Posts Tagged ‘youth’
July 12, 2016 | by Daniel Kunitz
When physical fitness meets the literary life.
Young people are a mess. They eat the crappiest fast food, make a point of drinking only to excess, barely sleep, indulge in all sorts of chemicals—and yet, given even a modicum of activity, their bodies bounce back with all the manic exuberance of a Super Ball in a many-angled room. Growing up, I made a thorough test of this proposition. Through high school and college, I neither participated in team sports (unless you count the bong-hit team) nor pursued any type of systematic exercise, and in fact I don’t recall anyone ever suggesting that doing so might be beneficial. What kept me from the obesity that has become epidemic among children today was a fast metabolism and sporadic bursts of movement: I was an avid skier, over the fifteen-odd days a year that skiing was possible for a kid growing up in Maryland; and on occasion I’d play tennis, go hiking, or ride my bicycle. Read More »
July 8, 2016 | by Drew Bratcher
I saw Garth—that’s what we called him, just Garth—with three friends when we were in the fourth grade, maybe fifth. He was touring in support of 1993’s In Pieces album. A Nashville native, I had been listening to country music for as long as I could listen, but Garth was the artist that had turned me from a passive listener into an enthusiast. My grandfather had had Johnny Cash, my parents Alabama. But Garth, Garth was mine.
As far as they were concerned, I could have him. When the guitar arpeggio at the start of “Friends in Low Places,” his first hit, came over the radio, my parents would switch the dial from 97.9, which played Top 40 country, to 95.5, which played the classic stuff. “Blame it all on my roots / I showed up in boots,” Garth sang, in a lyric that seemed to announce a changing of the guard, “and ruined your black tie affair.” Read More »
June 20, 2016 | by Emma Straub
Revisited is a series in which writers look back on a work of art they first encountered long ago. Here, Emma Straub revisits Elliott Smith’s album Either/Or.
For a little while, starting around 1998, Elliott Smith and I were the best of friends. I was a freshman at Oberlin, making myself depressing mixtapes to match my mood, and there was nothing that matched my mood better than Either/Or. I didn’t know anything about lo-fi music—everything else I’d ever truly loved was glossy and studio perfect: Madonna’s Immaculate Collection and Mary J. Blige’s What’s the 411—but all of a sudden, my sadness was so great that I only could have loved Either/Or more if it had literally been covered with dirt. It was street-level misery, whispered and simple. Read More »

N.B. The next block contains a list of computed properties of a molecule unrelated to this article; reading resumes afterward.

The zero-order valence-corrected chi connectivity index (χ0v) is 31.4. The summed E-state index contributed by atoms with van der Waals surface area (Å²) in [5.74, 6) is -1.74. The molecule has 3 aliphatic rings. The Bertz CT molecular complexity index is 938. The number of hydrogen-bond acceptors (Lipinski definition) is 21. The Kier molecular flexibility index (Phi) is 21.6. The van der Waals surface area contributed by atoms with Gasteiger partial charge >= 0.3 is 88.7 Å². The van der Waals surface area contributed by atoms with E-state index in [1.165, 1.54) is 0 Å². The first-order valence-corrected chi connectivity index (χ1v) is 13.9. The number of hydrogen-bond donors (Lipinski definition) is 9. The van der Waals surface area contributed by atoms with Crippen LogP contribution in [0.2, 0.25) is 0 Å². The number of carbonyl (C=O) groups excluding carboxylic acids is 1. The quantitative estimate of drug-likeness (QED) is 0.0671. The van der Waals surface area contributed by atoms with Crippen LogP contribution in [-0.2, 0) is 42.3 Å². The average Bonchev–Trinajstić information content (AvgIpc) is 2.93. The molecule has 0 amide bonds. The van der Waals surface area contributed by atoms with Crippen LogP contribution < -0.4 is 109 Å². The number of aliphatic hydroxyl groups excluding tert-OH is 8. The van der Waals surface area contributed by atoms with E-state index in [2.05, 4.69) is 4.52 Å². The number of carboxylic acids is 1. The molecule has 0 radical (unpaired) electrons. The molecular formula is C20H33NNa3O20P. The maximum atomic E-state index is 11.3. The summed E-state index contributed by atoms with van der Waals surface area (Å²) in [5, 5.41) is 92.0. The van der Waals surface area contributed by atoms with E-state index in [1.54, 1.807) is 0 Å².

April 28, 2016 | by Teffi
Nadezhda Lokhvitskaya, born in Saint Petersburg in 1872, used Teffi as her nom de plume. (“It sounds like something you’d call a dog,” she wrote, explaining that she wanted “a name that was incomprehensible, neither one thing nor the other … best of all would be the name of some fool.”) In prerevolutionary Russia, she was renowned for her satire. To celebrate two new editions of her work, here’s a 1929 piece in which she remembers her “first steps as an author.” —Dan Piepenbring
My first steps as an author were terrifying. I had never, in any case, intended to become a writer, even though everyone in our family had written poetry from childhood on. For some reason this activity seemed horribly shameful, and should any of us find a brother or sister with a pencil, a notebook, and an inspired expression, we would immediately shout out, “You’re writing! You’re writing!”
The guilty party would begin to make excuses and the accusers would hop around, jeering, “You’re writing! You’re writing!”
The only one of us above suspicion was our eldest brother, a creature suffused with sombre irony. But one day, when he was back at the lycée after the summer holidays, we found scraps of paper in his room covered in poetic exclamations, and one line repeated over and over again:
“Oh Mirra, Mirra, palest moon!”
Alas! He, too, was writing poetry. Read More »
April 26, 2016 | by Sadie Stein
To a little kid, the county fair was pure enchantment. There was a puppet show and a 4-H cake booth and animals and gardens. There were kiddie rides, too, and a man who made wonderful charms out of molten glass. My favorite activity was the “fish pond,” in which you were handed a fishing rod, dipped the hook into a wading pool, and came out with a toy. I liked that it required no luck, no skill, and no courage. Read More »
March 16, 2016 | by Sadie Stein
Before I traveled to France this week, I made myself go back and read my diaries from the time I’d lived there, years ago. I had avoided rereading them ever since, and I was relieved to find, in my actual words, very little of the sadness I knew lurked between the lines. I’d said plenty about all the different jobs I did, about the people I taught and the children I nannied and the soup kitchen at the local church. There were details about deals I’d gotten late in the day from the vegetable vendors and stuff I’d found discarded by the side of the street. Well, I was never very good at being young. Read More »